Elk feeders in the Jackson Hole area have finished, or are about to finish, hucking hay from horse-drawn sleighs and spewing alfalfa through big-rig hoppers.

The last day alfalfa pellets will hit the ground on the National Elk Refuge is Monday, biologist Eric Cole reported. Meanwhile, a handful of Jackson-area feedgrounds the Wyoming Game and Fish Department manages have either already stopped operations for the season or are nearing the end.

On the 39-square-mile refuge just north of Jackson, elk are somewhat apathetic about their government-provided rations, turning instead to green grass that’s starting to sprout and the remnants of last year’s growth.

“The animals are still interested in feed initially,” Cole said Friday, “but unlike midwinter, within a half-hour of being fed, 30 to 40 percent of them are either bedded down or looking for natural standing forage.”

The anticipated feeding end date of April 15 is two weeks later than average, but the supplemental program’s duration was about normal because it didn’t start until Feb. 6, which is 10 days later than usual. Animals on the refuge seemed to weather the historically snowy and colder-than-usual midwinter just fine.

“Even though February was very difficult from a snow perspective, all in all the feed season went well because we had few bison and relatively few elk,” Cole said.

Mortality was low, he said, and elk were inclined to stay put at the feeding areas on the refuge, which made managing numbers and lining alfalfa on unsullied ground easier.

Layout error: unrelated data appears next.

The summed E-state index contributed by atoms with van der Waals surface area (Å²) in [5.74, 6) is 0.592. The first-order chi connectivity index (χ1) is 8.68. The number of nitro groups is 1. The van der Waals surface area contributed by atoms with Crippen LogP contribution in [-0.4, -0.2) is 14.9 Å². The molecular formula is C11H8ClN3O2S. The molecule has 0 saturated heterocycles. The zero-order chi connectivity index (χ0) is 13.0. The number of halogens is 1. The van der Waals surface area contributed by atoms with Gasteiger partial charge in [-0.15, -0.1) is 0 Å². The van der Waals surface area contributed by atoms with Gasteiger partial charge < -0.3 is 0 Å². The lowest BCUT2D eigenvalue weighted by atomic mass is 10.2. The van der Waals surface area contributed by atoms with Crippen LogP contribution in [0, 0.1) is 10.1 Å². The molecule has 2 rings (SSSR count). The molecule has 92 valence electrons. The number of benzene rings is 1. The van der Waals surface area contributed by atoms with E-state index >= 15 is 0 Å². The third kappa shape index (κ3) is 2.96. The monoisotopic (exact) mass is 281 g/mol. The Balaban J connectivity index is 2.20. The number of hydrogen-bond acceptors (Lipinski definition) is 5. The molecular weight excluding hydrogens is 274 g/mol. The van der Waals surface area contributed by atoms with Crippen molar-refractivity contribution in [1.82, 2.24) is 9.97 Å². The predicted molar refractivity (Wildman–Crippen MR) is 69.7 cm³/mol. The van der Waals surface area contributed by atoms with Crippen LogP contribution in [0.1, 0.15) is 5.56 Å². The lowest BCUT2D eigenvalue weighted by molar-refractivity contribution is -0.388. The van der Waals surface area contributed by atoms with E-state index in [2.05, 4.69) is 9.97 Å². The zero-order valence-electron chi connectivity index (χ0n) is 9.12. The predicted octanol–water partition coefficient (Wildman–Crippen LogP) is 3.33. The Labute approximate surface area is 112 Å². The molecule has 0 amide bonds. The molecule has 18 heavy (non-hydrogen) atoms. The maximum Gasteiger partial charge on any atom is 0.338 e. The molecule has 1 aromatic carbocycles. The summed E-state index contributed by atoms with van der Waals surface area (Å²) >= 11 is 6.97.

Three elk feedgrounds in the Gros Ventre River drainage closed for the season last week, and operations at four state-run feedlots are in the process of shutting down, Game and Fish regional wildlife coordinator Doug McWhirter said.

The Horse Creek feedground will be done any day, he said, and elk feeding at the adjacent Camp Creek feedground is still going only as an attempt to keep elk off private pastures south of the highway in Bryan Flats. Elk are well dispersed through the area east of Hoback Junction, and motorists are advised to be cautious.

Feeders at the South Park and Dog Creek feedgrounds are both still lining hay, he said.

“They’re still going,” McWhirter said, “just to give things a chance to open up a little bit more so when those elk leave they’re not going to be in the neighboring ranches.

“I think I would speak for everyone, the elk included,” he said, “when I say that we’ll be glad when winter’s over.”

Although elk feeding is ending soon on the refuge, it’s high time for wildlife watching for a variety of species big and small. The wapiti, for one, are still around — all 40 GPS-collared elk have so far held tight, Cole said. Ubiquitous Uinta ground squirrels, aka chiselers, are out and chirping. The Pinnacle Peak pack of wolves has been active on the refuge flats. Around 70 bighorn sheep are lingering on their Miller Butte winter range.

There hasn’t yet been a grizzly bear sighting on the refuge, though this time last year, bruins were observed feeding on winter-killed carcasses. Cole said he wouldn’t be surprised if they soon return, and volunteers picking up antlers for the Boy Scout Elk Antler Auction have been instructed to be on guard.

“It’s just the new reality here,” Cole said. “We have to assume there might be grizzlies around.”

Contact Mike Koshmrl at 732-7067 or env@jhnewsandguide.com.

Mike has reported on the Greater Yellowstone Ecosystem's wildlife, wildlands and the agencies that manage them for 7 years. A native Minnesotan, he arrived in the West to study environmental journalism at the University of Colorado.

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